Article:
© SPL/SCIENCE SOURCECellular identity switching is even seen, on rare occasion, in adult vertebrates. In some newts and salamanders, the lens of the eye can regenerate. After its removal, the cells of the dorsal iris proliferate, undergo depigmentation, and eventually redifferentiate to form a new lens.6 The two cell types are very different: iris cells are pigmented epithelial cells similar to those of the pigmented retina, while the lens is composed of modified keratinocytes containing high concentrations of crystallin proteins, which impart its characteristic transparency. Like the Drosophila discs, this system suggests a connection between wounding, a regenerative process, and the transformation of cell or tissue type.
In human tissues it is not unusual to find small bits of misplaced tissue, such as deposits of bone in the soft connective tissue, or patches of squamous (skin-like) epithelium in an epithelium that is normally glandular.7 Metaplasias are particularly common in the gastrointestinal and female reproductive tracts, where tissues may be subjected to chronic trauma, infection, or hormonal stimulation, leading to tissue regeneration. (See micrograph above.) Interestingly, the erroneous tissue type is often the same as that derived from cells that were embryonic neighbors of the cells that gave rise to the host tissue of the metaplasia. Patches of intestinal tissue sometime arise within the gastric mucosa, for example, and intestine and stomach develop from adjacent territories of the endoderm in the early embryo. Similarly, large intestine–type tissue can arise in the urinary bladder, a condition called cystitis glandularis. While the bladder is quite separate from the gut in the adult, it is derived from neighboring endoderm in the embryo.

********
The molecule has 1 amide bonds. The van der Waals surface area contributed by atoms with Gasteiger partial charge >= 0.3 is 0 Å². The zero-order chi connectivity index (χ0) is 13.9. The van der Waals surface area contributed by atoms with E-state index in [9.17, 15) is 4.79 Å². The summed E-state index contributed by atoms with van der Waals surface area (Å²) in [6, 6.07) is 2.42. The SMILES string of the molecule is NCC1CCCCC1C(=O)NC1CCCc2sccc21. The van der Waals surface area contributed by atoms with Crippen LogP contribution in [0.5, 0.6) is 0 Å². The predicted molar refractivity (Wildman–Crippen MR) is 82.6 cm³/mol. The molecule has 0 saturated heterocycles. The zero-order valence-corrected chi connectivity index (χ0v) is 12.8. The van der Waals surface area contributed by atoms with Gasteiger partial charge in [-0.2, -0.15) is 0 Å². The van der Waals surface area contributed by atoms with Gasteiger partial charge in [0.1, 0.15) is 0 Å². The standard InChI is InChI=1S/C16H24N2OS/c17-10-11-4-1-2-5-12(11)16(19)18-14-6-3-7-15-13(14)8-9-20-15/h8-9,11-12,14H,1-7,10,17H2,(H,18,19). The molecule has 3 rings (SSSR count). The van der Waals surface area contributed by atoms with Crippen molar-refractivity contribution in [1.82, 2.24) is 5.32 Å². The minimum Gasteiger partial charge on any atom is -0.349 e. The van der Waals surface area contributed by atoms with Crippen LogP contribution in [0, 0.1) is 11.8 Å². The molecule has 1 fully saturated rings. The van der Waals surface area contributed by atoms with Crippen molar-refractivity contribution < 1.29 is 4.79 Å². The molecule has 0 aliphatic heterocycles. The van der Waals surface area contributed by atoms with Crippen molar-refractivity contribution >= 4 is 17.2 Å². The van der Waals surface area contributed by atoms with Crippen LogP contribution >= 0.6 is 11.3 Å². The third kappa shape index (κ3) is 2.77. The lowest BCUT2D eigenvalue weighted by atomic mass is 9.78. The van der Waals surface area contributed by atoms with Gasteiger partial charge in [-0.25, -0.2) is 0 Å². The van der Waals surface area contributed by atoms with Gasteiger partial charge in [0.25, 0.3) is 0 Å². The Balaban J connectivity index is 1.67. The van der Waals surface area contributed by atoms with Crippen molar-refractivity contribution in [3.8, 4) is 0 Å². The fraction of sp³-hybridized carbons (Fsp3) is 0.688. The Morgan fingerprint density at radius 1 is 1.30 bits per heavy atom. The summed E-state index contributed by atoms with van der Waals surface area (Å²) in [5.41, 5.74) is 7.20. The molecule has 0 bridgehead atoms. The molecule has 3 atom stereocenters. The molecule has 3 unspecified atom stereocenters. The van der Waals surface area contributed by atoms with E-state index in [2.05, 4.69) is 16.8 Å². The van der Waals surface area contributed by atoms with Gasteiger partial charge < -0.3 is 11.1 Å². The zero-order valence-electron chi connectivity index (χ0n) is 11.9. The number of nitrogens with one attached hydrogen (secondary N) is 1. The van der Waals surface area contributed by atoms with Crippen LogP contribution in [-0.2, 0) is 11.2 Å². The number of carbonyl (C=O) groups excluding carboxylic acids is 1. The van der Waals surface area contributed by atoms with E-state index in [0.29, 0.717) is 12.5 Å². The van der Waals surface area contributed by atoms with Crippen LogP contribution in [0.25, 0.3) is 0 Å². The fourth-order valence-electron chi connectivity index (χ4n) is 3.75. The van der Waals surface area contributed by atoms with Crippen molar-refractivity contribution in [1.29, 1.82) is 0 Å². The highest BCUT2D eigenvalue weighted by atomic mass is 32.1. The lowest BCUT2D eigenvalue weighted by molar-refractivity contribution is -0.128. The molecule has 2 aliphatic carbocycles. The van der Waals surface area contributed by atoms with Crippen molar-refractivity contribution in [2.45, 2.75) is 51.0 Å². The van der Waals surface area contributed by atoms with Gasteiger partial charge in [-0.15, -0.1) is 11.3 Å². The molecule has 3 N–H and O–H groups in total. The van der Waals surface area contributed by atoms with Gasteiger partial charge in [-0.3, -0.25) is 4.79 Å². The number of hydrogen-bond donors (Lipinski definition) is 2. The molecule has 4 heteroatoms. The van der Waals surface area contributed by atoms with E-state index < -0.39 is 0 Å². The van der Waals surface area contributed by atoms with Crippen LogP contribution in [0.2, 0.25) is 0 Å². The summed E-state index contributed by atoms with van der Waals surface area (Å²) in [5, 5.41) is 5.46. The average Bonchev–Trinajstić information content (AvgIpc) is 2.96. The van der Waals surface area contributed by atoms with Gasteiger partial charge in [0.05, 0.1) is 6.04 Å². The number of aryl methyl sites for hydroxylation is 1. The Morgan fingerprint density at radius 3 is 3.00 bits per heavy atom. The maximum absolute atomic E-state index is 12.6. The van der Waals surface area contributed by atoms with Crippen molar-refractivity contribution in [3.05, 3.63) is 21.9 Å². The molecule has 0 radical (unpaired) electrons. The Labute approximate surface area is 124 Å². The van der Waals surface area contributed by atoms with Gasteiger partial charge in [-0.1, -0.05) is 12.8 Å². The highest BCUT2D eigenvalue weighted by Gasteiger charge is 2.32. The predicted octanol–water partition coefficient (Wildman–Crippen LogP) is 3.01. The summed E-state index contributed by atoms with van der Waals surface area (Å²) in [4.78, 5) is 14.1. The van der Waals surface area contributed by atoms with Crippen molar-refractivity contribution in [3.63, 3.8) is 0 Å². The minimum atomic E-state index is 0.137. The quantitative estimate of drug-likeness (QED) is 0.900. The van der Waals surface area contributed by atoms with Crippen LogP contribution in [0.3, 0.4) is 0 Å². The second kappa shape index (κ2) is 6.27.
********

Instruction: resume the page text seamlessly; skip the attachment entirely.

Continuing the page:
Most metaplasias are harmless, but some increase the risk of cancer. For example, patches of squamous tissue in the columnar epithelium–lined lung bronchi, often seen in smokers, can sprout into lung cancer. And adenocarcinoma of the esophagus usually arises in areas of Barrett’s metaplasia, a condition in which the normally squamous epithelium of the lower esophagus becomes converted to a columnar epithelial type, with differentiation patterns typical of the intestine.